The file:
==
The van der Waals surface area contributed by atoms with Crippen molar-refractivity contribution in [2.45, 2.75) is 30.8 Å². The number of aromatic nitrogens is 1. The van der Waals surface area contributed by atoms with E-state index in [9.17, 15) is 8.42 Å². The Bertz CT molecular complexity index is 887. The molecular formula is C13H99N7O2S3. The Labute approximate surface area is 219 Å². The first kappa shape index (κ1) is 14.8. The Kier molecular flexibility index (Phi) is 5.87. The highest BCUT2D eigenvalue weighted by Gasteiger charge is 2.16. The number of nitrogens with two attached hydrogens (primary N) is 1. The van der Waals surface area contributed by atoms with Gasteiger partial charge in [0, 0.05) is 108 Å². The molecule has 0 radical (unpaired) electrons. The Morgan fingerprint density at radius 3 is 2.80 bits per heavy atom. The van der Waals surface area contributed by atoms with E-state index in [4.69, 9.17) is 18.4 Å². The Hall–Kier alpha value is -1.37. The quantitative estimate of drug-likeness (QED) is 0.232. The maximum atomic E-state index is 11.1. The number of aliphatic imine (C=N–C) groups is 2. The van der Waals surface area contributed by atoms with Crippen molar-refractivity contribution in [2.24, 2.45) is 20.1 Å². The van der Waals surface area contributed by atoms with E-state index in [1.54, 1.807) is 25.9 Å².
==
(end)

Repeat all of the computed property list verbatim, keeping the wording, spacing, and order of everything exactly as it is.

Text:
The van der Waals surface area contributed by atoms with Crippen molar-refractivity contribution in [2.45, 2.75) is 30.8 Å². The number of aromatic nitrogens is 1. The van der Waals surface area contributed by atoms with E-state index in [9.17, 15) is 8.42 Å². The Bertz CT molecular complexity index is 887. The molecular formula is C13H99N7O2S3. The Labute approximate surface area is 219 Å². The first kappa shape index (κ1) is 14.8. The Kier molecular flexibility index (Phi) is 5.87. The highest BCUT2D eigenvalue weighted by Gasteiger charge is 2.16. The number of nitrogens with two attached hydrogens (primary N) is 1. The van der Waals surface area contributed by atoms with Gasteiger partial charge in [0, 0.05) is 108 Å². The molecule has 0 radical (unpaired) electrons. The Morgan fingerprint density at radius 3 is 2.80 bits per heavy atom. The van der Waals surface area contributed by atoms with E-state index in [4.69, 9.17) is 18.4 Å². The Hall–Kier alpha value is -1.37. The quantitative estimate of drug-likeness (QED) is 0.232. The maximum atomic E-state index is 11.1. The number of aliphatic imine (C=N–C) groups is 2. The van der Waals surface area contributed by atoms with Crippen molar-refractivity contribution in [2.24, 2.45) is 20.1 Å². The van der Waals surface area contributed by atoms with E-state index in [1.54, 1.807) is 25.9 Å².